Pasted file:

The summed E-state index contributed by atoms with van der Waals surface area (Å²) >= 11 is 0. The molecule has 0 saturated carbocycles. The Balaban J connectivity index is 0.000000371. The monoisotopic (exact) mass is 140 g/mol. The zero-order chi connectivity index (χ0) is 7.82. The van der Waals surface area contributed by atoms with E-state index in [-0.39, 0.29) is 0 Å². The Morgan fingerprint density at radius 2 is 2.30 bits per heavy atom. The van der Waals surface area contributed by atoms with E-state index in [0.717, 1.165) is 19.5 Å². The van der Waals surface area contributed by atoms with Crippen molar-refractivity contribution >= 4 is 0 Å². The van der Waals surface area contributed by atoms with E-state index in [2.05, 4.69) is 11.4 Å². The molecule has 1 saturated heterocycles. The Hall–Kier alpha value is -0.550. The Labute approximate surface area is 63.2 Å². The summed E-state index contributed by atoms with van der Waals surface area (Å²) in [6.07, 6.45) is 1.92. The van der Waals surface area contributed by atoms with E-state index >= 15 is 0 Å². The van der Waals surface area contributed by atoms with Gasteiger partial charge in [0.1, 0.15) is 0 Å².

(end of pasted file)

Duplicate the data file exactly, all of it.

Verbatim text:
The summed E-state index contributed by atoms with van der Waals surface area (Å²) >= 11 is 0. The molecule has 0 saturated carbocycles. The Balaban J connectivity index is 0.000000371. The monoisotopic (exact) mass is 140 g/mol. The zero-order chi connectivity index (χ0) is 7.82. The van der Waals surface area contributed by atoms with E-state index in [-0.39, 0.29) is 0 Å². The Morgan fingerprint density at radius 2 is 2.30 bits per heavy atom. The van der Waals surface area contributed by atoms with E-state index in [0.717, 1.165) is 19.5 Å². The van der Waals surface area contributed by atoms with Crippen molar-refractivity contribution >= 4 is 0 Å². The van der Waals surface area contributed by atoms with E-state index in [2.05, 4.69) is 11.4 Å². The molecule has 1 saturated heterocycles. The Hall–Kier alpha value is -0.550. The Labute approximate surface area is 63.2 Å². The summed E-state index contributed by atoms with van der Waals surface area (Å²) in [6.07, 6.45) is 1.92. The van der Waals surface area contributed by atoms with E-state index >= 15 is 0 Å². The van der Waals surface area contributed by atoms with Gasteiger partial charge in [0.1, 0.15) is 0 Å².